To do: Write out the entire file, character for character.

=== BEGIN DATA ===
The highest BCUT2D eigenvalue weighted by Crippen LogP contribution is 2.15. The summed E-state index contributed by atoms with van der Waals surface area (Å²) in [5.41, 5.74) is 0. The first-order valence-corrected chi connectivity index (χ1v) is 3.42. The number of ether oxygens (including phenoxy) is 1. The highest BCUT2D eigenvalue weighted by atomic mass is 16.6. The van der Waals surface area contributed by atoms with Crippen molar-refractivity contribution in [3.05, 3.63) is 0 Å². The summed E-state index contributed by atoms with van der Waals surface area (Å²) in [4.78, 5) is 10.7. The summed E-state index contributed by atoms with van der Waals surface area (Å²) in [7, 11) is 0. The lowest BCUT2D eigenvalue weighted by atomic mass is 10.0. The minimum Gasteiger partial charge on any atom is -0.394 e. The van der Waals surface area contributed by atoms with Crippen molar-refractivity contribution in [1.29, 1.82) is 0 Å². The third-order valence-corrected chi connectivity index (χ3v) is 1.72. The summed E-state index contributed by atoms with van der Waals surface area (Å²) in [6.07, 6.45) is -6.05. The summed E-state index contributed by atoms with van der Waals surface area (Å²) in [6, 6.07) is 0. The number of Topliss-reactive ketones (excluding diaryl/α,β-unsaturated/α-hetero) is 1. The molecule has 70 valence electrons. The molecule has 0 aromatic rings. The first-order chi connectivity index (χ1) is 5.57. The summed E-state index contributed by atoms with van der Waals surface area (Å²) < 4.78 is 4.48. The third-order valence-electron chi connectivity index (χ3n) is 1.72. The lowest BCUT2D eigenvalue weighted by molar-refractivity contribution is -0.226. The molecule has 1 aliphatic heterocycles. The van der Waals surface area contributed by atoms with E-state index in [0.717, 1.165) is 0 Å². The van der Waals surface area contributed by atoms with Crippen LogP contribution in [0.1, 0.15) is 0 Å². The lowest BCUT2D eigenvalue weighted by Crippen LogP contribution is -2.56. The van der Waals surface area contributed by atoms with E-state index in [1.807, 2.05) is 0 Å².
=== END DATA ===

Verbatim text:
The highest BCUT2D eigenvalue weighted by Crippen LogP contribution is 2.15. The summed E-state index contributed by atoms with van der Waals surface area (Å²) in [5.41, 5.74) is 0. The first-order valence-corrected chi connectivity index (χ1v) is 3.42. The number of ether oxygens (including phenoxy) is 1. The highest BCUT2D eigenvalue weighted by atomic mass is 16.6. The van der Waals surface area contributed by atoms with Crippen molar-refractivity contribution in [3.05, 3.63) is 0 Å². The summed E-state index contributed by atoms with van der Waals surface area (Å²) in [4.78, 5) is 10.7. The summed E-state index contributed by atoms with van der Waals surface area (Å²) in [7, 11) is 0. The lowest BCUT2D eigenvalue weighted by atomic mass is 10.0. The minimum Gasteiger partial charge on any atom is -0.394 e. The van der Waals surface area contributed by atoms with Crippen molar-refractivity contribution in [1.29, 1.82) is 0 Å². The third-order valence-corrected chi connectivity index (χ3v) is 1.72. The summed E-state index contributed by atoms with van der Waals surface area (Å²) in [6.07, 6.45) is -6.05. The summed E-state index contributed by atoms with van der Waals surface area (Å²) in [6, 6.07) is 0. The number of Topliss-reactive ketones (excluding diaryl/α,β-unsaturated/α-hetero) is 1. The molecule has 70 valence electrons. The molecule has 0 aromatic rings. The first-order chi connectivity index (χ1) is 5.57. The summed E-state index contributed by atoms with van der Waals surface area (Å²) < 4.78 is 4.48. The third-order valence-electron chi connectivity index (χ3n) is 1.72. The lowest BCUT2D eigenvalue weighted by molar-refractivity contribution is -0.226. The molecule has 1 aliphatic heterocycles. The van der Waals surface area contributed by atoms with E-state index in [0.717, 1.165) is 0 Å². The van der Waals surface area contributed by atoms with Crippen LogP contribution in [0.1, 0.15) is 0 Å². The lowest BCUT2D eigenvalue weighted by Crippen LogP contribution is -2.56. The van der Waals surface area contributed by atoms with E-state index in [1.807, 2.05) is 0 Å².